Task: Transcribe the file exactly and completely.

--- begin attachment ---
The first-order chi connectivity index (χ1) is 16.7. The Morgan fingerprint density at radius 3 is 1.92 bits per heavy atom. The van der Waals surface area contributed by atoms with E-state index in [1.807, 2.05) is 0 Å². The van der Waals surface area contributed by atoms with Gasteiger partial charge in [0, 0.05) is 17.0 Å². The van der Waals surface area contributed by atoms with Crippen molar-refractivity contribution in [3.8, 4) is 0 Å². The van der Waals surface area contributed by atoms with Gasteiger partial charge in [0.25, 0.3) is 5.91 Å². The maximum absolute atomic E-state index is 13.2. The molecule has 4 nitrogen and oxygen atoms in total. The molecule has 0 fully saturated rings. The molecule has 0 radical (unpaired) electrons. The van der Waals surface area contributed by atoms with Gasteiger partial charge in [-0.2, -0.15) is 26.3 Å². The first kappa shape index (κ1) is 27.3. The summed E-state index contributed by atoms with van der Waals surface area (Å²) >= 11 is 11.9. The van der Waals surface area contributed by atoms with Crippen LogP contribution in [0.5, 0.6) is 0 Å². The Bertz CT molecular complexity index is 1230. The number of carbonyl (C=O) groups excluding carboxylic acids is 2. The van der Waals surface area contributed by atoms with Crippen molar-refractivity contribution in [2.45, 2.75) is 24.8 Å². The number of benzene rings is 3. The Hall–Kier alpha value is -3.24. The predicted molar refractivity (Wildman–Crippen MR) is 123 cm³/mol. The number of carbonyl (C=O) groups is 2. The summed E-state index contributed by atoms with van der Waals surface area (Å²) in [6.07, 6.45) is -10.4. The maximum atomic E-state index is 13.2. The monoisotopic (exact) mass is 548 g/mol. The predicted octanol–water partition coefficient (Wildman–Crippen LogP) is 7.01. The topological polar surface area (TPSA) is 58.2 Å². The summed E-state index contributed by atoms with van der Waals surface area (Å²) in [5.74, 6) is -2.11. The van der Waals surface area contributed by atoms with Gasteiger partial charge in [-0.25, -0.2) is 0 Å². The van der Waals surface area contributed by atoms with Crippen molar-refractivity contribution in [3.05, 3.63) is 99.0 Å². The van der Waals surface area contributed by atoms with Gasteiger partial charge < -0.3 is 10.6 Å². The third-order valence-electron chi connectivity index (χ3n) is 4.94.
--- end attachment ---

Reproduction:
The first-order chi connectivity index (χ1) is 16.7. The Morgan fingerprint density at radius 3 is 1.92 bits per heavy atom. The van der Waals surface area contributed by atoms with E-state index in [1.807, 2.05) is 0 Å². The van der Waals surface area contributed by atoms with Gasteiger partial charge in [0, 0.05) is 17.0 Å². The van der Waals surface area contributed by atoms with Crippen molar-refractivity contribution in [3.8, 4) is 0 Å². The van der Waals surface area contributed by atoms with Gasteiger partial charge in [0.25, 0.3) is 5.91 Å². The maximum absolute atomic E-state index is 13.2. The molecule has 4 nitrogen and oxygen atoms in total. The molecule has 0 fully saturated rings. The molecule has 0 radical (unpaired) electrons. The van der Waals surface area contributed by atoms with Gasteiger partial charge in [-0.2, -0.15) is 26.3 Å². The first kappa shape index (κ1) is 27.3. The summed E-state index contributed by atoms with van der Waals surface area (Å²) >= 11 is 11.9. The van der Waals surface area contributed by atoms with Crippen LogP contribution in [0.5, 0.6) is 0 Å². The Bertz CT molecular complexity index is 1230. The number of carbonyl (C=O) groups excluding carboxylic acids is 2. The van der Waals surface area contributed by atoms with Crippen molar-refractivity contribution in [2.45, 2.75) is 24.8 Å². The number of benzene rings is 3. The Hall–Kier alpha value is -3.24. The predicted molar refractivity (Wildman–Crippen MR) is 123 cm³/mol. The number of carbonyl (C=O) groups is 2. The summed E-state index contributed by atoms with van der Waals surface area (Å²) in [6.07, 6.45) is -10.4. The maximum atomic E-state index is 13.2. The monoisotopic (exact) mass is 548 g/mol. The predicted octanol–water partition coefficient (Wildman–Crippen LogP) is 7.01. The topological polar surface area (TPSA) is 58.2 Å². The summed E-state index contributed by atoms with van der Waals surface area (Å²) in [5.74, 6) is -2.11. The van der Waals surface area contributed by atoms with Gasteiger partial charge in [-0.25, -0.2) is 0 Å². The van der Waals surface area contributed by atoms with Crippen molar-refractivity contribution in [3.05, 3.63) is 99.0 Å². The van der Waals surface area contributed by atoms with Gasteiger partial charge < -0.3 is 10.6 Å². The third-order valence-electron chi connectivity index (χ3n) is 4.94.